The cast of ‘The Persians’ at Undermain Theatre. (Photos by Paul Semrad)

Undermain Theatre goes old school with its current production of the Aeschylus’ tragedy. The earliest known play in existence first produced in 472 BC, Ellen McLaughlin’s adaptation of The Persians opened in previews last Thursday and opened Saturday night. The regional premiere was directed by Kara-Lynn Vaeni and with her at the helm, the play unfolded like a dramatic poem that ramped up to a tragic climax in a quick and compelling hour and 30-ish show with no intermission. 

Playing Queen Atossa in despair, Marianne Galloway brought a regal but damaged flair to her role. Having a dream about her son Xerxes, king of the Persians, played by Mac Welch, she fears the worst. The Persian chorus, if you will, smother her with worship but she refutes their admiration in wait for her son off at war. When the herald barely makes it back to his homeland, he confirms Atossa’s visions. 

The chorus of Persians are a political cabinet representing Justice (Danny Lovell), Religion (Shiyama Nithiananda), State (Megan Noble), The Admiral (Anthony L. Ramirez) led by the Chairman Jason Douglas (The Walking Dead fans may recognize him as Tobin). Onstage at all times, the cast milled about mostly spouting their adoration for Xerxes and Atossa but also debated the perils of war and the state of the nation. They chant and bang their sticks in unison all to a militaristic and devout effect to their land and king. Each actor succeeded in their parts as they volleyed dialogue and tributes with heightened voices and specific intent and aching physicality when each is possessed by the spirit of the former king.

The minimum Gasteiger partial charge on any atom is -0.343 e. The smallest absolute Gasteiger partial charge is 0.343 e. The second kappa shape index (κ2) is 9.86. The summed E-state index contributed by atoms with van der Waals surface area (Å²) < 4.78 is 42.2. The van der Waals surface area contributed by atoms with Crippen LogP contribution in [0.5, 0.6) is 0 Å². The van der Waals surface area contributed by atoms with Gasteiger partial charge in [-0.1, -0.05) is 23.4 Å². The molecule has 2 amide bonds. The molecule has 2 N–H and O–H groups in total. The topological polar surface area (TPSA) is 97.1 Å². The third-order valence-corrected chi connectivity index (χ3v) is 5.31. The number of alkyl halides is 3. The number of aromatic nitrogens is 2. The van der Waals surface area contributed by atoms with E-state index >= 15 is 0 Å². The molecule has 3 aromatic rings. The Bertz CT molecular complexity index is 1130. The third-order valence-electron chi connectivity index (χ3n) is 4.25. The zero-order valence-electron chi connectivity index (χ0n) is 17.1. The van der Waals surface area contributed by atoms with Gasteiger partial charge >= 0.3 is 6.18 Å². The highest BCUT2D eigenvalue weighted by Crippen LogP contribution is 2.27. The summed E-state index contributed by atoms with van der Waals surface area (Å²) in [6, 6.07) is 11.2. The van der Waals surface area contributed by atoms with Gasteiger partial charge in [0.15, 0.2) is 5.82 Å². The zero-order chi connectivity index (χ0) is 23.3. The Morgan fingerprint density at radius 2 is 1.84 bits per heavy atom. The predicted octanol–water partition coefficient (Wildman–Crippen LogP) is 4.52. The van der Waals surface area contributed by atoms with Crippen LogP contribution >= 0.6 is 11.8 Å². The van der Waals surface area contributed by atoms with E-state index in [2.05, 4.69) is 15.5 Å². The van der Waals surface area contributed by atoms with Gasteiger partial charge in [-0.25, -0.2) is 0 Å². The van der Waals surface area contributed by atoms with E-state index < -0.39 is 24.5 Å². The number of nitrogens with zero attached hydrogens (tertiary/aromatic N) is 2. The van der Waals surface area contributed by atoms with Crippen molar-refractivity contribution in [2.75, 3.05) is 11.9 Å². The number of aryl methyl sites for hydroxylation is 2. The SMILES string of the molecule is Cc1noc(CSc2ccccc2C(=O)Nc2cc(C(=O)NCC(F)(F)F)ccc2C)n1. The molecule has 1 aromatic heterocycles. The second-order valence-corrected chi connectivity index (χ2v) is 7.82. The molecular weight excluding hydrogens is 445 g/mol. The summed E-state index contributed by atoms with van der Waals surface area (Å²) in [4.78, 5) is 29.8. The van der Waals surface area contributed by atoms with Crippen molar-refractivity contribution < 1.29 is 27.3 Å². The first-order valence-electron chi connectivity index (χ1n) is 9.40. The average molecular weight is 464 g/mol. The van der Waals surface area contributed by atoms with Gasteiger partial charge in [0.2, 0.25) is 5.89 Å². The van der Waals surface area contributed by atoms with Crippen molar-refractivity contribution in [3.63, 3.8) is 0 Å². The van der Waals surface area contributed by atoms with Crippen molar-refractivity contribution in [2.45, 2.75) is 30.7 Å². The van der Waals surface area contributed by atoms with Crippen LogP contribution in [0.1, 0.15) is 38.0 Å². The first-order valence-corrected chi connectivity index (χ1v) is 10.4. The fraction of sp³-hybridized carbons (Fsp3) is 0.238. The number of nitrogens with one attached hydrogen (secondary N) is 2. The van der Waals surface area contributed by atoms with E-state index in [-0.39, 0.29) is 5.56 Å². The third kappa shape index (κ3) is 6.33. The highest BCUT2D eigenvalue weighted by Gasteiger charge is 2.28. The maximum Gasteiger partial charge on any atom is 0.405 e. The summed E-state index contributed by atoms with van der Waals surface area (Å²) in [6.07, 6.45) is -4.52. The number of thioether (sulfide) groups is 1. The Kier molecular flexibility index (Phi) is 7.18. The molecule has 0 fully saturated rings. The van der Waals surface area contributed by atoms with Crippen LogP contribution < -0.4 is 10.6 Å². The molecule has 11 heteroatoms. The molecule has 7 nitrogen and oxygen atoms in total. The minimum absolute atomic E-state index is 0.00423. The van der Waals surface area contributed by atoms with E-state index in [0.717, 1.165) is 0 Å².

With her stark punk-ish blond hair, Galloway immediately drew eyes to her Queen Atossa. She brought a quiet regalness to the queen but with Atossa’s emotions, Galloway painted her with very human strokes. As the herald, Thomas Leverton was nothing short of astonishing. Beginning with an exhausted entrance, his role just rose and rose with blusterous energy recapping the tales of war to the queen and chorus. As Xerxes, Welch had less stage time despite the play being all about him. Playing a failed king, Welch juggled emotions and hubris well.

Vaeni’s handling of this material felt easy and flowed well. The dialogue and story were meaty but Vaeni and McLaughlin’s kept it easy to follow as details were always revealed with almost every line.

Robert Winn’s set was a raised relief map that was such a clever way to paint the picture of the land and war and really just such a beautiful choice.

Shahrzad Mazaheri’s costume felt appropriate to ancient times although a suit jacket appeared on the Chairman in a reveal that was a jarring contrast to everything else. While the chorus were mostly in pale or muted neutral colors, Atossa’s costumes were deep and rich solids of red and black separately that added to the drama. Undermain continued its mastery of lighting this time by Caroline Hodge who brought subtle tones and crisp moments that added another layer to the story. 

The Persians runs through May 26.

–Rich Lopez